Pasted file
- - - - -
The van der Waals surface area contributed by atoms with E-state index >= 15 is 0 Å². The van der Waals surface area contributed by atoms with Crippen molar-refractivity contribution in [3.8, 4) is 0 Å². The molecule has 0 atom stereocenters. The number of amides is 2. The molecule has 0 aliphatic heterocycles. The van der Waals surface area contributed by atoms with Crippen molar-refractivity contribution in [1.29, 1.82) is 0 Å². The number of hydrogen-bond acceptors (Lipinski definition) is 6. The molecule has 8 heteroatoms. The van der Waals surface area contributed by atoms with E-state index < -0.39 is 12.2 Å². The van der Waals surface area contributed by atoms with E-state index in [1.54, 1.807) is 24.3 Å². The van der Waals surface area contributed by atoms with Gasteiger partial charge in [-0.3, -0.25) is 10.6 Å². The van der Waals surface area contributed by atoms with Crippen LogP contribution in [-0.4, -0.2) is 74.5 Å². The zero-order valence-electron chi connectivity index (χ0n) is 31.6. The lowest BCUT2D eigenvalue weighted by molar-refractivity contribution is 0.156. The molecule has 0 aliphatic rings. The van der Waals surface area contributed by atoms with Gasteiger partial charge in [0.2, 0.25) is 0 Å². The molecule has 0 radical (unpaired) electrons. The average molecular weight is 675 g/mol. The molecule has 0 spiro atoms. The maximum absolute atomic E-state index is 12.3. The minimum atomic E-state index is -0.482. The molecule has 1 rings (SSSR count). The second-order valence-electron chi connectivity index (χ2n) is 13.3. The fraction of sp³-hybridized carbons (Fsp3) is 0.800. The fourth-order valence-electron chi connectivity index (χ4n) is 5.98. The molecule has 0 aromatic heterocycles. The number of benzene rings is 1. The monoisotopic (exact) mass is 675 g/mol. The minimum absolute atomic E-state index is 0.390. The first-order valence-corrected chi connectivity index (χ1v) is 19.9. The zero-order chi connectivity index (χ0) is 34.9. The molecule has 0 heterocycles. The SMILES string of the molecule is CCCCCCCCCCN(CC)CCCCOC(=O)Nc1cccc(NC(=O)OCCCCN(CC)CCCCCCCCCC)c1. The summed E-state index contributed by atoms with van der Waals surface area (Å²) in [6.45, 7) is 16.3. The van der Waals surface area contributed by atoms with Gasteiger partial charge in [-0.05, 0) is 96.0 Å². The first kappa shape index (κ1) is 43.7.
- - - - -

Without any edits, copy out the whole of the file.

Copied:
The van der Waals surface area contributed by atoms with E-state index >= 15 is 0 Å². The van der Waals surface area contributed by atoms with Crippen molar-refractivity contribution in [3.8, 4) is 0 Å². The molecule has 0 atom stereocenters. The number of amides is 2. The molecule has 0 aliphatic heterocycles. The van der Waals surface area contributed by atoms with Crippen molar-refractivity contribution in [1.29, 1.82) is 0 Å². The number of hydrogen-bond acceptors (Lipinski definition) is 6. The molecule has 8 heteroatoms. The van der Waals surface area contributed by atoms with E-state index < -0.39 is 12.2 Å². The van der Waals surface area contributed by atoms with E-state index in [1.54, 1.807) is 24.3 Å². The van der Waals surface area contributed by atoms with Gasteiger partial charge in [-0.3, -0.25) is 10.6 Å². The van der Waals surface area contributed by atoms with Crippen LogP contribution in [-0.4, -0.2) is 74.5 Å². The zero-order valence-electron chi connectivity index (χ0n) is 31.6. The lowest BCUT2D eigenvalue weighted by molar-refractivity contribution is 0.156. The molecule has 0 aliphatic rings. The van der Waals surface area contributed by atoms with Gasteiger partial charge in [0.2, 0.25) is 0 Å². The molecule has 0 radical (unpaired) electrons. The average molecular weight is 675 g/mol. The molecule has 0 spiro atoms. The maximum absolute atomic E-state index is 12.3. The minimum atomic E-state index is -0.482. The molecule has 1 rings (SSSR count). The second-order valence-electron chi connectivity index (χ2n) is 13.3. The fraction of sp³-hybridized carbons (Fsp3) is 0.800. The fourth-order valence-electron chi connectivity index (χ4n) is 5.98. The molecule has 0 aromatic heterocycles. The number of benzene rings is 1. The monoisotopic (exact) mass is 675 g/mol. The minimum absolute atomic E-state index is 0.390. The first-order valence-corrected chi connectivity index (χ1v) is 19.9. The zero-order chi connectivity index (χ0) is 34.9. The molecule has 0 heterocycles. The SMILES string of the molecule is CCCCCCCCCCN(CC)CCCCOC(=O)Nc1cccc(NC(=O)OCCCCN(CC)CCCCCCCCCC)c1. The summed E-state index contributed by atoms with van der Waals surface area (Å²) in [6.45, 7) is 16.3. The van der Waals surface area contributed by atoms with Gasteiger partial charge in [-0.05, 0) is 96.0 Å². The first kappa shape index (κ1) is 43.7.